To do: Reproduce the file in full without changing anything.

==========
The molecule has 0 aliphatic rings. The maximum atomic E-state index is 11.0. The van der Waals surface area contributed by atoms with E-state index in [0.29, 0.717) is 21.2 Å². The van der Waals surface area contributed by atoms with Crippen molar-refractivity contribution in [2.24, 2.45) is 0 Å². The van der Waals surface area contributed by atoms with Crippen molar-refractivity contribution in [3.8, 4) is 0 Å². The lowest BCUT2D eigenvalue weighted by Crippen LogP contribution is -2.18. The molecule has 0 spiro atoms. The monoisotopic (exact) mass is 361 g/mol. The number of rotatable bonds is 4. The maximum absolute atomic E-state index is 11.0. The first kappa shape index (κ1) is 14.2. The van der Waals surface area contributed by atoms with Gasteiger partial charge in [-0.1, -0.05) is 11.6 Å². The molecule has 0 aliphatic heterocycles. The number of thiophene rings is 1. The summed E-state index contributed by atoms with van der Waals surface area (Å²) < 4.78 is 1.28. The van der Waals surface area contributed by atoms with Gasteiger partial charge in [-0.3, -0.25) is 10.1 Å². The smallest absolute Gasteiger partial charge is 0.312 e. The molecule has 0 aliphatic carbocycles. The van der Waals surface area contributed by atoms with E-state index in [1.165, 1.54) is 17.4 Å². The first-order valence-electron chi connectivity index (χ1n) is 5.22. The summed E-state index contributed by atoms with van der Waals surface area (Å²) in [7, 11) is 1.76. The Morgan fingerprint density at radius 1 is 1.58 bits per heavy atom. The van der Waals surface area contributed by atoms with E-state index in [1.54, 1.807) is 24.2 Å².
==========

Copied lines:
The molecule has 0 aliphatic rings. The maximum atomic E-state index is 11.0. The van der Waals surface area contributed by atoms with E-state index in [0.29, 0.717) is 21.2 Å². The van der Waals surface area contributed by atoms with Crippen molar-refractivity contribution in [2.24, 2.45) is 0 Å². The van der Waals surface area contributed by atoms with Crippen molar-refractivity contribution in [3.8, 4) is 0 Å². The lowest BCUT2D eigenvalue weighted by Crippen LogP contribution is -2.18. The molecule has 0 spiro atoms. The monoisotopic (exact) mass is 361 g/mol. The number of rotatable bonds is 4. The maximum absolute atomic E-state index is 11.0. The first kappa shape index (κ1) is 14.2. The van der Waals surface area contributed by atoms with Gasteiger partial charge in [-0.1, -0.05) is 11.6 Å². The molecule has 0 aliphatic heterocycles. The number of thiophene rings is 1. The summed E-state index contributed by atoms with van der Waals surface area (Å²) < 4.78 is 1.28. The van der Waals surface area contributed by atoms with Gasteiger partial charge in [-0.3, -0.25) is 10.1 Å². The smallest absolute Gasteiger partial charge is 0.312 e. The molecule has 0 aliphatic carbocycles. The van der Waals surface area contributed by atoms with E-state index in [1.165, 1.54) is 17.4 Å². The first-order valence-electron chi connectivity index (χ1n) is 5.22. The summed E-state index contributed by atoms with van der Waals surface area (Å²) in [7, 11) is 1.76. The Morgan fingerprint density at radius 1 is 1.58 bits per heavy atom. The van der Waals surface area contributed by atoms with E-state index in [1.54, 1.807) is 24.2 Å².